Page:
Dr. Andy Petersen Talks

Appendix I

Synchro-Therme
Excerpts from a 1980 Palmer Beacon interview with Dr. Andy Petersen, inventor of the Synchro-Therme and author of the main text of Segmental Neuropathy.

The Beacon, July-August 1980

(Andrew Runge Petersen, PSC ’47)

Petersen: In 1953 I came out of practicing in the field and got heavily involved in instrumentation research. I started Blackhawk Instruments, the first company to ever compete with Palmer and its NCM monopoly. B.J. would’ve killed anyone else doing what I did. I started to look at the suppositions under which the NCM is used and at the instrument itself. I didn’t even know the significance of what I had discovered for a year. But when we discovered the vertical heat differences and had established a controversy between B.J.’s ‘hot nerve’ and alteration of blood flow rate to the skin, we didn’t believe it. We were good Palmer chiropractors. We believed in the hot nerve. We kept digging till, in 1958 we had enough to present to B.J. – the obsolescence of the NCM, in that it was unable to monitor vasodilatative changes vertically as opposed to horizontal thus the vertical changes did not register, and to introduce the reality of the cold areas of sympathetic aberration in neuropathy as opposed to the ridiculous ‘hot nerve’ concept. Anyhow, there I was lecturing on and on to B.J., Herb Hender, Ralph Evans, and Otto Schermbeck. When I’m through B.J. looks at Otto, who was head of Research and Instrumentation and who has been pondering my material for days, and B.J. asks, ‘Well, is he right?’ Otto said somberly, ‘Yes, B.J., he is.’ B.J. thinks for a minute then says, ‘Well, as long as I’m alive it stays hot.’ I looked around the room while B.J. walks out, wondering what just happened. Everybody is looking at me and shaking their heads. ‘Andy, you lost,’ they said. And that’s all there was to it. No matter what the reality of the situation dictated, at B.J.’s word another reality was dictated.

The research data I was putting together in those years is what put me opposite the fence to B.J. and chiropractic. Around 1934 Speransky was doing profound research in Russia. By the 1940s he was the biggest thing around in neurophysiology. ‘Segmental neuropathy’ is Speransky’s term. Speransky did the famous experiment with the administration of toxic doses of cyanide to a dog under deep anesthesia. Because the dog’s nervous system was unresponsive to the cyanide, no reaction occurred with it and within hours it was secreted from the salivary glands, and the dog awoke unharmed. Speransky found, however, that if the animal awoke from anesthesia before all the toxin was secreted, the animal died within seconds. People today still think the body takes weeks to respond on an immunological level to foreign entities. Speransky showed this to be totally erroneous. The body responds virtually immediately. He carefully surgically separated all of a rabbit’s ear from the body except by one sensory nerve fiber. He then introduced a foreign culture to an abrasion on the distal portion of the ear then promptly severed the one sensory nerve. Speransky did blood and tissue cultures on the rabbit and discovered that even a momentary signal to the CNS alerting it to foreign invasion was enough to make an immediate response in the immunological systems. How is that for chiropractic advertisement?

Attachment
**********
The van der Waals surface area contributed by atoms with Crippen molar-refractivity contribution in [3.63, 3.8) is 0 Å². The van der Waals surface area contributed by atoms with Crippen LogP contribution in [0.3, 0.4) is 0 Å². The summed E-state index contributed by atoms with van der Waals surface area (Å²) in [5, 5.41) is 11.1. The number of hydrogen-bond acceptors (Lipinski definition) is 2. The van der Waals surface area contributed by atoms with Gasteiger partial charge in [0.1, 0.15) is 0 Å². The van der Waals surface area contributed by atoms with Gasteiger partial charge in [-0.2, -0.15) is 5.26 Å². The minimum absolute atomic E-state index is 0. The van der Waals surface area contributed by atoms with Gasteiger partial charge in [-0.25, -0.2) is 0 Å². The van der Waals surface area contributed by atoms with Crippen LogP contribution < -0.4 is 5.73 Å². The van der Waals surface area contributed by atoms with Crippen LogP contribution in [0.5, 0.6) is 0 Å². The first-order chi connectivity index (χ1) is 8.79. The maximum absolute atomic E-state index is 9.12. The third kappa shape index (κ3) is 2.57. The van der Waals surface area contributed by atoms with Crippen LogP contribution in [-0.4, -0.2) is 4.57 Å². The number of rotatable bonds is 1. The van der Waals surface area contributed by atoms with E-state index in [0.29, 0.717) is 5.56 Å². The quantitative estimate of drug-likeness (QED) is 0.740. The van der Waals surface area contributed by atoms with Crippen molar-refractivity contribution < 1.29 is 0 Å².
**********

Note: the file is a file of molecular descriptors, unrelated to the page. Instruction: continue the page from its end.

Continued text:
In the mid 1940s Palmer campus was alive with the idea that Speransky had provided evidence to show the subluxation was real. Chiropractic had a scientific basis, and if Speransky had known of the subluxation he could have plugged it into his equation and completed his knowledge of neurofunction. But when I read Speransky, I found people must not have been paying attention. Speransky verified conclusions of my own concerning the unlikely existence of ‘subluxation,’ the static concept of ‘stepping on a hose.’ As I suspected, Speransky’s extrapolations leave no room for such nonsense. Not that there isn’t a chiropractic, not that there isn’t a rationale for looking first to the nervous system in order to combat disease, … We don’t fully understand the incredible sensitivity and dynamism of the nervous system… Speransky points out that the neuropathy, once established, is not a biomechanic stress but is an aberrant process of nerve function that is independent of its first cause. … The neuropathy, Speransky proves, becomes a separate, abnormal intelligence. It moves throughout the system. It expands. It assumes a functional process of disease all its own. Can you see why chiropractors who play with their miniaturized packages of cracking bones are so hateful to me? Without sensitive controls to monitor the responses of the nervous system to your work, you are playing with fire in that every adjustment you make can very possibly instigate another neuropathy into a system that is already under neuropathic stress. . . .